One concern that the American forces had was the weaponization of smallpox by His Majesty’s forces. Understandably, the apprehension was justified. During Pontiac’s Rebellion in 1763, military authorities openly discussed the use of smallpox against their Native American enemies. “Could it not be Contrived to Send the Small Pox among those Disaffected Tribes of Indians?” That same year, militia commander William Trent noted that he gave a visiting Indian delegation “two Blankets and a Handkerchief out of the Small Pox Hospital. I hope it will have the desired effect.” He was later compensated for the act by the British commander overseeing the defense of Boston - Thomas Gage.

During the early months of the Siege of Boston, one Boston resident warned “soldiers try all they can to spread the smallpox, but I hope they will be disappointed.” In a May 13, 1775 letter to Asahel Pomeroy, Seth Pomeroy reflected in a letter to a relative that he believed that “If it is In General Gage[’] s power I expect he will Send ye Small pox Into ye Army.” When four British deserters fled Boston and were quickly apprehended, Washington’s aide-de-camp Robert Harrison wrote to the Massachusetts PRovincial Congress to alert them “Four [British] deserters have just arrived at headquarters giving an account that several persons are to be sent out of Boston . . . that have lately been inoculated with the smallpox, with the design, probably, to spread infection to distress us as much as possible.”

As the siege progressed, smallpox began to spread amongst the soldiers and residents inside Boston. According to a December 1, 1775, General Order, “The Small Pox spreading universally about the Town, makes it necessary for the safety of the Troops, that such men as are willing, and have not had that distemper shou’d be inoculated immediately.”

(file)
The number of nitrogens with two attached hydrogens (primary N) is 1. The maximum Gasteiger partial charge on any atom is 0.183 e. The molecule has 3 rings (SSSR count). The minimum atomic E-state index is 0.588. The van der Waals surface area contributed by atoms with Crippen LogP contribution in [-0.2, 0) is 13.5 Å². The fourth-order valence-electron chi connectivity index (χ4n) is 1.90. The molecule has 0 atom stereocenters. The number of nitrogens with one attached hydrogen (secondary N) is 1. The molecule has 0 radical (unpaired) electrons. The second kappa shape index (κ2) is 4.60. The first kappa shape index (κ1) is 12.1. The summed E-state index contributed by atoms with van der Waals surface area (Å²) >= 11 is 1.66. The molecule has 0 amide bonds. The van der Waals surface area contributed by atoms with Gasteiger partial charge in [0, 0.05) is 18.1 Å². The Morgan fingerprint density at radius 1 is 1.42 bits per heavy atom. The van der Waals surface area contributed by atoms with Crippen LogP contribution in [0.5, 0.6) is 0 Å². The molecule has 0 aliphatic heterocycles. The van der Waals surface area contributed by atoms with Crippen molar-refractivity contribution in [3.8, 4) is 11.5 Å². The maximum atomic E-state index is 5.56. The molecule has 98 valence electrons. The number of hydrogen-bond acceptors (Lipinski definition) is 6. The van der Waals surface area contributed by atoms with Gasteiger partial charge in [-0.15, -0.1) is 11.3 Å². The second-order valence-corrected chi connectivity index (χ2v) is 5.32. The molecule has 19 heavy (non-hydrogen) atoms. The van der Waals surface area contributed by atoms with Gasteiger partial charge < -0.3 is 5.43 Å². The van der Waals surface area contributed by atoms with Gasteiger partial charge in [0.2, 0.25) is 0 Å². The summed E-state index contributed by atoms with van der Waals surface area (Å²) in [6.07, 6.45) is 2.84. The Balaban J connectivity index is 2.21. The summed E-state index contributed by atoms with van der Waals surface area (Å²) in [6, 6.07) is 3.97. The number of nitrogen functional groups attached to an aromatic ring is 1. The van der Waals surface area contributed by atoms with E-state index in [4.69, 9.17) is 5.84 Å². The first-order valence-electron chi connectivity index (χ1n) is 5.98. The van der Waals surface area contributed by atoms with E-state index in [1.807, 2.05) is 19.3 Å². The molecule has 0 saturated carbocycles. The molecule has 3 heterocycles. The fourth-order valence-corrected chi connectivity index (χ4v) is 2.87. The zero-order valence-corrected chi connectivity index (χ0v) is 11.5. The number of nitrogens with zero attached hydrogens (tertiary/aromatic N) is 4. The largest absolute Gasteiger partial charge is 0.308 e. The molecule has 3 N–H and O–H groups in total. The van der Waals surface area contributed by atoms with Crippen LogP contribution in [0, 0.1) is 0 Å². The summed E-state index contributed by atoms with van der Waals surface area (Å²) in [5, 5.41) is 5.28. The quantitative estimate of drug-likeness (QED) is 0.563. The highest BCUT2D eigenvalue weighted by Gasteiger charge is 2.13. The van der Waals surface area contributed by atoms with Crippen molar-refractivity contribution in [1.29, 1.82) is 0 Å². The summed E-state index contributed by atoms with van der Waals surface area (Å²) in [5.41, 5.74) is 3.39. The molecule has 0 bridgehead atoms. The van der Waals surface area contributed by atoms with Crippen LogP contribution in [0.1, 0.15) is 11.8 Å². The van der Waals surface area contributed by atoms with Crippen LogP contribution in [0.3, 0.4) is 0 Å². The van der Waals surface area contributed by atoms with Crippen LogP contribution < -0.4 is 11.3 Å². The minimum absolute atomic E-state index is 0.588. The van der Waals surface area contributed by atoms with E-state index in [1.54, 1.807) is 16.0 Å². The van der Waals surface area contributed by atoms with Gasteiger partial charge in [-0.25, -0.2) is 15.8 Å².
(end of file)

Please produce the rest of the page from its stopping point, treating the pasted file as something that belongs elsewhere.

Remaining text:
A few weeks earlier, General Howe reversed British policy and allowed certain persons to leave the town. According to the general three hundred of the Inhabitants of Boston were removed from Boston by ship and were bound for Massachusetts seaport communities, including Point Shirley, Plymouth, Salem, Beverly and Newburyport. Although the refugees were “destitute of any thing to help themselves in this inclement Season”, It soon became clear that utmost of the passengers were infected with smallpox. According to Boston’s Thomas Crafts, “The smallpox has broken out in two families that came out of Boston on the first vessels.” Ezekiel Price reported that “the people who came out last from Boston and landed at Point Shirley, have the smallpox among them; that a person at Brookline was taken with it.”

Historians have suggested Howe’s motives were influenced by a desire to remove those who would be a burden on limited supplies and resources. However, Historian Ann M. Becker has argued “[Howe’s] decision to inoculate his troops and send out contagious refugees—along with reports detailing the American belief that the British were attempting to infect the colonials with smallpox—support the idea that smallpox was being used as a military weapon to protect against aggressive American maneuvers.”

Becker’s theory is not without merit. A February 1776 Massachusetts newspaper reported that Thomas Francis, a young indentured servant, had been inoculated with smallpox inside Boston against his will and then forced to board a British refugee ship sailing for Port Shirley. As a result of this calculated exposure, several other passengers on board the vessel contracted the disease.